MICHELLE: No. And, which bra do you use, Pam? Because you work out all the time. I use LuLu Lemons bra. Their workout bra and I love it. It's so supportive.

PAM: You know, there are so many good ones out there. My current favorite includes UnderArmor because they have a nice, strong cross. A little cross in the back that really holds you up no matter how much jumping around and everything you do which is really great. Champion puts out some. Moving Comfort. You want ones that really hold you up. I mean, you see so many of these bras that are meant for marathoners with a 32A, you know, cup size.

MICHELLE: Exactly.

PAM: And, you think, "No. No." Women come in all different kinds of sizes.

MICHELLE: Right.

PAM: And, you know, here's a surprise for you, Michelle. Stress. And when you're under stress, you drink too much what?

MICHELLE: Coffee or lattes.

PAM: Coffee. Yep. Yep. And, didn't you tell me that that was the reason why your breasts hurt so much?

MICHELLE: Yes. It was one breast actually--my right breast. It was underneath the armpit. It radiated to underneath the armpit and it was because I was drinking too many lattes. So, when I quit drinking coffee in the afternoon, it was much better. Then, also because I wear an Estradiol patch because I had a complete hysterectomy, if I had too much estrogen in my body, I would feel it in my breasts and they would take down the estrogen. They would just notch it down a little bit and then it would go away.

PAM: Absolutely. And, I think it's something that is in the back of the minds of so many women out there is whether or not..."Gosh, is this cancer?"

MICHELLE: Right.

PAM: You know what's really interesting? The mass majority of breast lumps that are associated with cancer are not painful.

MICHELLE: There's no pain. Right.

PAM: There's usually no pain. What does cause you some discomfort are fibrocysts. In other words, you have cysts in your breasts and those can be stimulated, in terms of pain, by, once again, caffeine. Even stress.

MICHELLE: Right.

PAM: So, it's important to remember that there are lots of reasons why your breasts can feel so uncomfortable. One last thing, that PMC cyclic pain? That's usually both breasts at the same time.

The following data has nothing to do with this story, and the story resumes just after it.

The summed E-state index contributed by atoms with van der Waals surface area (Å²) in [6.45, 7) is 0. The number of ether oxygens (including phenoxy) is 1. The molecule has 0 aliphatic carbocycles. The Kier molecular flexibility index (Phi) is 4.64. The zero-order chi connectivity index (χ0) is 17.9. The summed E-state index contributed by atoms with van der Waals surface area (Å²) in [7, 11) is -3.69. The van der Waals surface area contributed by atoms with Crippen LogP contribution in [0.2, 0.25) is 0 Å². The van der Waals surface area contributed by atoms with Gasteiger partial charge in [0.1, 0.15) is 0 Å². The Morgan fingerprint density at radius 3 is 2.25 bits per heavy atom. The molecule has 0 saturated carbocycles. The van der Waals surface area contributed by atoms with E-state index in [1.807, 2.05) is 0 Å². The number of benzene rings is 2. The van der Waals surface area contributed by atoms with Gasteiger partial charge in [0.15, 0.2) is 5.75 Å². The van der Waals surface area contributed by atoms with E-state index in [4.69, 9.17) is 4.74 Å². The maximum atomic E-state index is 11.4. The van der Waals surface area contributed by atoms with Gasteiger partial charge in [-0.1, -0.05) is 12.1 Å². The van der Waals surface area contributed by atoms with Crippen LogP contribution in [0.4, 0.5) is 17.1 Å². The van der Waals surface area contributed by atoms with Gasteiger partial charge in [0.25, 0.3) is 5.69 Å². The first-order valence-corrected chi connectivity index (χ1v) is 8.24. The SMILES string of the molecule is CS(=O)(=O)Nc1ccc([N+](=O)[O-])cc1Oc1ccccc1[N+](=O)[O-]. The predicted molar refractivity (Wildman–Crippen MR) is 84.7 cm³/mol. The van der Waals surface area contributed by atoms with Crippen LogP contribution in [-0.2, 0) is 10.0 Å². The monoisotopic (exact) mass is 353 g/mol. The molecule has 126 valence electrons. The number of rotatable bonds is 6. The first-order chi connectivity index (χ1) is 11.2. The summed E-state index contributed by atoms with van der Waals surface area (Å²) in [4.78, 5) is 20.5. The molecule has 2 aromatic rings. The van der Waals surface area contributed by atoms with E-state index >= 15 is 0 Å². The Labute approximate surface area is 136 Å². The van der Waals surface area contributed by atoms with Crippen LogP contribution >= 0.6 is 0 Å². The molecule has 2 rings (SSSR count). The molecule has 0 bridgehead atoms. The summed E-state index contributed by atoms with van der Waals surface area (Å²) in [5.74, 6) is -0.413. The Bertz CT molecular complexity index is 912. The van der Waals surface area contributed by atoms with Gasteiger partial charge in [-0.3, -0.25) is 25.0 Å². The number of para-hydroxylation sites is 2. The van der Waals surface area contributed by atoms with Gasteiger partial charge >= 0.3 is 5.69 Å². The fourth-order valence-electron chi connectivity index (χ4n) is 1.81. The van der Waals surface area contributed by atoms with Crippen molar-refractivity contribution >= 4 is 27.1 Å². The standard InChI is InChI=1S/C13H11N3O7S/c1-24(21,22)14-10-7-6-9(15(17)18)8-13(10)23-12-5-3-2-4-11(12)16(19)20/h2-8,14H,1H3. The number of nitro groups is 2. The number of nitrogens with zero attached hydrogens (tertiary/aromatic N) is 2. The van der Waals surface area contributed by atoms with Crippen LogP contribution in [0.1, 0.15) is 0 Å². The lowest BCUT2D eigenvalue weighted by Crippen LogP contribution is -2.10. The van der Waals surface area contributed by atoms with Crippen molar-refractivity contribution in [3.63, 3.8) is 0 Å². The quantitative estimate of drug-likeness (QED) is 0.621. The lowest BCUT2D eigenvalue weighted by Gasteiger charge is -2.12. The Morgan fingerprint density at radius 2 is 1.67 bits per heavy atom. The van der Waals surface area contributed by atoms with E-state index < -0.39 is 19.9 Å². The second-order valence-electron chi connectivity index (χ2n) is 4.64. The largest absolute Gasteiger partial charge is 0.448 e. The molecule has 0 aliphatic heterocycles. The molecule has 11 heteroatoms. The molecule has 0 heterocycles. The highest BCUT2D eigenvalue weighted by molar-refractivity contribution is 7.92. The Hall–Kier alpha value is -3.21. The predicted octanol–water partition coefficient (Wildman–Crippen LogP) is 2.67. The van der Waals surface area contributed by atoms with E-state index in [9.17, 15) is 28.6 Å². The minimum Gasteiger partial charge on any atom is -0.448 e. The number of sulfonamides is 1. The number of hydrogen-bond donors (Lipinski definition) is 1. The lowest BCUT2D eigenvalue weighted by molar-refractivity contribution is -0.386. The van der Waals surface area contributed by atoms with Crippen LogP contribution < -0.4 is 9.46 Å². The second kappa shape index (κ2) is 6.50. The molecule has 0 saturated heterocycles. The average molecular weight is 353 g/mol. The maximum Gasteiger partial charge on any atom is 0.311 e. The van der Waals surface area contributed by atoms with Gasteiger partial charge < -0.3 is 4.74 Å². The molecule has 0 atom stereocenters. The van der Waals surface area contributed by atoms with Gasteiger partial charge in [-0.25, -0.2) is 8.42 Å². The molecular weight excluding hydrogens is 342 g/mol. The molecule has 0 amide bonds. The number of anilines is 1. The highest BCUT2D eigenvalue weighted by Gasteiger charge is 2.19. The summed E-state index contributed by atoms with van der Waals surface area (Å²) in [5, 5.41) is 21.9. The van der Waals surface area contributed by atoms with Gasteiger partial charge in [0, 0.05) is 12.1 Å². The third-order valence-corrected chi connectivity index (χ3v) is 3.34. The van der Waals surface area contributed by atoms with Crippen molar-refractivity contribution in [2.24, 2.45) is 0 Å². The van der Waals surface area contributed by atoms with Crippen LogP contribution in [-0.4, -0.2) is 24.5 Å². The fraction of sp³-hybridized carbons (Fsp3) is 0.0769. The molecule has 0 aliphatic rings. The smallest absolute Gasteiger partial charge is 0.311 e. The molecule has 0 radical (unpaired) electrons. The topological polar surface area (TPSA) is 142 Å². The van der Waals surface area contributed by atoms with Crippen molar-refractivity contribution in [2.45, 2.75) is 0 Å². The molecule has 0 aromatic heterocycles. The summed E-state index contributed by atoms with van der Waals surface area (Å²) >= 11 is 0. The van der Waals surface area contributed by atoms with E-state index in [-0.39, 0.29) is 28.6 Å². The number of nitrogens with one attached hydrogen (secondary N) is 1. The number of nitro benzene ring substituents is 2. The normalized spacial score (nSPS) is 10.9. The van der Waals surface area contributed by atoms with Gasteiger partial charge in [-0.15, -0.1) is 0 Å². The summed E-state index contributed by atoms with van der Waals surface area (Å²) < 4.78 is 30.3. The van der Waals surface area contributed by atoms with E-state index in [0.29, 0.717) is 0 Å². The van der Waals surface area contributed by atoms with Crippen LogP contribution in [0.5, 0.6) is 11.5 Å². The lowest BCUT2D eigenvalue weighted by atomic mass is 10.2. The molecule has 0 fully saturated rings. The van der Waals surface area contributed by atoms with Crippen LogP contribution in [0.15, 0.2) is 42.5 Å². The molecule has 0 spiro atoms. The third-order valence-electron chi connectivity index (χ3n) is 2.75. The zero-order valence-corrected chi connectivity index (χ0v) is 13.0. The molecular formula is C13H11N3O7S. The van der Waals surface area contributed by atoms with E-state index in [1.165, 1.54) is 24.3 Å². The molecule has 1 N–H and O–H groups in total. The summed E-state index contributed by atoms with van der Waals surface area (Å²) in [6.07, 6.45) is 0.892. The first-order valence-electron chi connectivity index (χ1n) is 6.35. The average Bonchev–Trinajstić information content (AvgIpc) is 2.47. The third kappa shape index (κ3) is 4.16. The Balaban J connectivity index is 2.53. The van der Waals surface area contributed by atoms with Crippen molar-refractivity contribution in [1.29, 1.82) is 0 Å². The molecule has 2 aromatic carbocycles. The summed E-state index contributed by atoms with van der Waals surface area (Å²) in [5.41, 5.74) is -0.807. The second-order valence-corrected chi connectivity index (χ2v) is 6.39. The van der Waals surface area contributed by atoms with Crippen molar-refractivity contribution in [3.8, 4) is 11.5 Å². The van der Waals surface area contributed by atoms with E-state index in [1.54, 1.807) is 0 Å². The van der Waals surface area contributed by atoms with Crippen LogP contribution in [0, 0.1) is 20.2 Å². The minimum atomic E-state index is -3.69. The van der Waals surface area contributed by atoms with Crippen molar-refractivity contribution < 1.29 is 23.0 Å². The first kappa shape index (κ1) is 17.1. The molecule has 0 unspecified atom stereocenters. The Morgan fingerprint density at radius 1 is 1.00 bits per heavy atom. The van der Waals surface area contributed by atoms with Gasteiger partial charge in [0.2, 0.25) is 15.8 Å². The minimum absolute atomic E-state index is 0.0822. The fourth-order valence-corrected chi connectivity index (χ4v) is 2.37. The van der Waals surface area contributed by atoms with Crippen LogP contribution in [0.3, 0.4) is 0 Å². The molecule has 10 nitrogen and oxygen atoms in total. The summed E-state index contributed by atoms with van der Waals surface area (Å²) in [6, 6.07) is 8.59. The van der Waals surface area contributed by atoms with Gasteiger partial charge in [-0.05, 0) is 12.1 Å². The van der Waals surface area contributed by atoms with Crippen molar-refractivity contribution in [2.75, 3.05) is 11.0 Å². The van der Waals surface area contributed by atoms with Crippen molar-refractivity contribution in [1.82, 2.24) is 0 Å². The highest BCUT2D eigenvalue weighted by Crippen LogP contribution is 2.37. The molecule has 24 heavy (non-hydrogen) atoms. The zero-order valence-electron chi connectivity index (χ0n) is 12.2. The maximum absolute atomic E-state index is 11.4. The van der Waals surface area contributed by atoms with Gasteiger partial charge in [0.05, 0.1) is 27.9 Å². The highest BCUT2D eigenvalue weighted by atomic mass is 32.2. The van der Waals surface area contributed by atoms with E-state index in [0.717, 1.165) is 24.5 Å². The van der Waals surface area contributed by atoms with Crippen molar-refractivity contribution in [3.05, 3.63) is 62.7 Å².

MICHELLE: Exactly.

PAM: Michelle just said that she felt discomfort in one breast when she had that issue with the coffee and the rest of it. That helps differentiate what's going on out there.

So, I hope that helps you, whoever asked that question, because we just gave a big mouth answer to that one.

MICHELLE: That was. But, we have our own experience with it, too. So, that's always good because a lot of women suffer from those fibrocystic breasts, so, you know, they're lumpy and they fill with fluid. So, you have to know what kind of breasts you have and then you have to really have great breast health and take care of them.

PAM: Have a good bra fitting while you're at it.

MICHELLE: Exactly.

PAM: Both sports bra and otherwise. So, here's a great question. I love this one.

MICHELLE: Me, too.

PAM: "How come I feel so sleepy after I eat?"
(laughter)

PAM: Yeah, I mean, a lot of people just fall into a food coma right after they've had their meal like lunch, dinner and a lot of times this is really a pain. So, let's just sort of parse this. This isn't just about turkey dinner.

MICHELLE: No.

PAM: A lot of people think they just sort of slip into that food coma right after they've had the big boy.

MICHELLE: The tryptophan? Is that what it is, Pam? Tryptophan?

PAM: Yeah. Yeah. Tryptophan—that's associated with poultry, but believe it or not, turkey doesn't have that much in it. Other poultry does, as well as tea. So, don't be just blaming that poor little gobbler, now. But, other things are happening here. This is what's important. I think a lot of people out there think that it's all about the fact that the body redistributes blood to the stomach when you've had a pretty good-sized meal--or, any meal, for that matter and that's why you're feeling so poopy. Turns out, that's really not the full case at all. When you have a high carb, fat, sugary kind of meal like everything you get in America, it stimulates hormones from the small intestine and what it does, then, is that it basically starts a whole domino effect with things like insulin.

Now, insulin increases, especially if you have that sugary, nasty high carb stuff, and when that happens, serotonin increases and melatonin. When that happens, you start falling asleep. You see, there's brain chemicals and then there's hormones that are affected with this. So, it's not just that redistribution of blood flow that causes a food coma. Guess what, Michelle?

MICHELLE: What?

PAM: You fly a lot. You get stressed a lot, right?

MICHELLE: Right. Right.

PAM: Just like with me. You think that impacts on this too? Of course. Of course it does.

MICHELLE: So, Pam, quickly. So, you want to watch what you eat, right? So, first you should eat a good breakfast. Then, watch what you eat and avoid fast foods. Avoid sugar and flour. Eat a low-carb/high protein lunch or diet and eat less. Curb your caffeine intake and skip the wine or beer for lunch, which I love. Darn.

PAM: Well, actually, alcohol slows digestion.

Okay. So, you've just listened to Ask HER with Dr. Pam Peeke and Michelle King Robson. Get right on back to us. Ask us your questions. You know how to do it. Get on RadioMD. We're so....